It’s been five years since the term net neutrality entered the lexicon of beltway banter. Five long years of discussion, debate and disagreement, and guess what?  We are surprisingly where we began – squabbling over an issue that means different things to different people. The only constant is that, like most things in Washington, net neutrality has been based on winners and losers – as if there is some sort of mythical scorekeeper keeping tally.

Let’s be clear. The real winners should be American consumers. However, what real consumers want has often taken a back seat to the political rancor. That’s why we decided to personally reiterate to consumers our long-standing commitment to them and a set of standards geared towards addressing their needs. 

Freedom

The open exchange of ideas, content, and information across the Internet.

Innovation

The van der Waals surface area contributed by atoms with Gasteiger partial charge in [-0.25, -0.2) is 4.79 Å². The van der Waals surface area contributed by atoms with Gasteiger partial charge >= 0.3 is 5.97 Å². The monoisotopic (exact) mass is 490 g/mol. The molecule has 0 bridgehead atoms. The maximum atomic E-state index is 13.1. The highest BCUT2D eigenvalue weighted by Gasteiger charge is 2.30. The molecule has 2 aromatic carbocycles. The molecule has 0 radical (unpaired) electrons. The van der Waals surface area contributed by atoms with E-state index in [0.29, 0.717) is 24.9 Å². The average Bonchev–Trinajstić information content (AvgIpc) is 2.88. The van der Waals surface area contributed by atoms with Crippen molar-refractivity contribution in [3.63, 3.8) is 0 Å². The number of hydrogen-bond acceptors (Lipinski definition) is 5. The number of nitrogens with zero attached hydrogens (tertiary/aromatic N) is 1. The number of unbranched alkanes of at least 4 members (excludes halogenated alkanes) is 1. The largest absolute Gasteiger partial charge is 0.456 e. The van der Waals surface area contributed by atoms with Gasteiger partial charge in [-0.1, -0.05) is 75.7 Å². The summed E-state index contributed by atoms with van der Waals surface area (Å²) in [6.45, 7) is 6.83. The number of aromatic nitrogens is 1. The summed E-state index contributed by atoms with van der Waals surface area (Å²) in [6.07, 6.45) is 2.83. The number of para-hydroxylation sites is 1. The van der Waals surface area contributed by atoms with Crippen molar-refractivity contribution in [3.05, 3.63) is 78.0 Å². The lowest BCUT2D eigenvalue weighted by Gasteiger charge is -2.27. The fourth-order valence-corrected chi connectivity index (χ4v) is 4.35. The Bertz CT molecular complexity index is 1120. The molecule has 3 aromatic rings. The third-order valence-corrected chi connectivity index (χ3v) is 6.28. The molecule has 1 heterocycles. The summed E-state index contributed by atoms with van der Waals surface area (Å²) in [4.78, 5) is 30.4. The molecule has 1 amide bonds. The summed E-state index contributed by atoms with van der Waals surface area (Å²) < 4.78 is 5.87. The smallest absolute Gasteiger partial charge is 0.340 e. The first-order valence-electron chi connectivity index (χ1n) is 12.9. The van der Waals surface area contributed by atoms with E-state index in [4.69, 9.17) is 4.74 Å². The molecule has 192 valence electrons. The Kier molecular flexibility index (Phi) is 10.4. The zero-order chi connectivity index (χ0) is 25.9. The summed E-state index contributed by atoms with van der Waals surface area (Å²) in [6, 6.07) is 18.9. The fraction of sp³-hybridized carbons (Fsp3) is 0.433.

A robust and secure network that enables new services, applications, and devices.

Competition

Consumers have the power to choose the best possible services and innovations.

Transparency

Clear and concise information about speed, cost, and traffic management practices.

The Internet works for consumers, businesses, investment, innovation and jobs. And while the debate goes on in Washington – hopefully not for another five years – we should all agree to work towards a pre-determined winner – the consumer.

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